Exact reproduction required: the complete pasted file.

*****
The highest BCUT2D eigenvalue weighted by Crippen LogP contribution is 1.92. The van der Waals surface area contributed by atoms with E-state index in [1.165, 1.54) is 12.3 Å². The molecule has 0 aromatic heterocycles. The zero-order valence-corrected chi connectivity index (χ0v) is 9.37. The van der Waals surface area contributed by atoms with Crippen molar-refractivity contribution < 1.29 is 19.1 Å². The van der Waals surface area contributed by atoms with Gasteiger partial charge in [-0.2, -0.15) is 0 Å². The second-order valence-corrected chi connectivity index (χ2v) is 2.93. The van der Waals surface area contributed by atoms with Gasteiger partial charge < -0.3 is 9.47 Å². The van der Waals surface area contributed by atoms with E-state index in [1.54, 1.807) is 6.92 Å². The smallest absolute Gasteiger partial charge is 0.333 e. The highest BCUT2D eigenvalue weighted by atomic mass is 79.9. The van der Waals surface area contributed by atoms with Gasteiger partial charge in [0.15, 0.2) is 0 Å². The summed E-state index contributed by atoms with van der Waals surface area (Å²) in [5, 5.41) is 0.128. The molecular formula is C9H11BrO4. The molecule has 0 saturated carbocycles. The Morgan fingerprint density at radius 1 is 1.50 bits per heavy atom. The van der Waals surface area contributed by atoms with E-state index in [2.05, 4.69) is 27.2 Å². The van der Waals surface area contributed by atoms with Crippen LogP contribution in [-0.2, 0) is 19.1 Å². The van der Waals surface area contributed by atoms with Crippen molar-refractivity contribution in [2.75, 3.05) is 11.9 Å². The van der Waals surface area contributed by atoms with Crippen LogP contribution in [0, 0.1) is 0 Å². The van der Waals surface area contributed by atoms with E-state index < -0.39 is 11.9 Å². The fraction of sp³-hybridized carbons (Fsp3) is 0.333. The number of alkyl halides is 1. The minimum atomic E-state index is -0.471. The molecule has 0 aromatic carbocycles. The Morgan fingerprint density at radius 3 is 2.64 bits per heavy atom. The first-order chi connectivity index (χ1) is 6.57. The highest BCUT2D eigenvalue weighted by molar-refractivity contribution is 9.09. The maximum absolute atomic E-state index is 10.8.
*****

The highest BCUT2D eigenvalue weighted by Crippen LogP contribution is 1.92. The van der Waals surface area contributed by atoms with E-state index in [1.165, 1.54) is 12.3 Å². The molecule has 0 aromatic heterocycles. The zero-order valence-corrected chi connectivity index (χ0v) is 9.37. The van der Waals surface area contributed by atoms with Crippen molar-refractivity contribution < 1.29 is 19.1 Å². The van der Waals surface area contributed by atoms with Gasteiger partial charge in [-0.2, -0.15) is 0 Å². The second-order valence-corrected chi connectivity index (χ2v) is 2.93. The van der Waals surface area contributed by atoms with Gasteiger partial charge < -0.3 is 9.47 Å². The van der Waals surface area contributed by atoms with E-state index in [1.54, 1.807) is 6.92 Å². The smallest absolute Gasteiger partial charge is 0.333 e. The highest BCUT2D eigenvalue weighted by atomic mass is 79.9. The van der Waals surface area contributed by atoms with Gasteiger partial charge in [0.15, 0.2) is 0 Å². The summed E-state index contributed by atoms with van der Waals surface area (Å²) in [5, 5.41) is 0.128. The molecular formula is C9H11BrO4. The molecule has 0 saturated carbocycles. The Morgan fingerprint density at radius 1 is 1.50 bits per heavy atom. The van der Waals surface area contributed by atoms with E-state index in [2.05, 4.69) is 27.2 Å². The van der Waals surface area contributed by atoms with Crippen LogP contribution in [-0.2, 0) is 19.1 Å². The van der Waals surface area contributed by atoms with Crippen molar-refractivity contribution in [2.75, 3.05) is 11.9 Å². The van der Waals surface area contributed by atoms with Crippen LogP contribution in [0, 0.1) is 0 Å². The van der Waals surface area contributed by atoms with E-state index < -0.39 is 11.9 Å². The fraction of sp³-hybridized carbons (Fsp3) is 0.333. The number of alkyl halides is 1. The minimum atomic E-state index is -0.471. The molecule has 0 aromatic carbocycles. The Morgan fingerprint density at radius 3 is 2.64 bits per heavy atom. The first-order chi connectivity index (χ1) is 6.57. The highest BCUT2D eigenvalue weighted by molar-refractivity contribution is 9.09. The maximum absolute atomic E-state index is 10.8.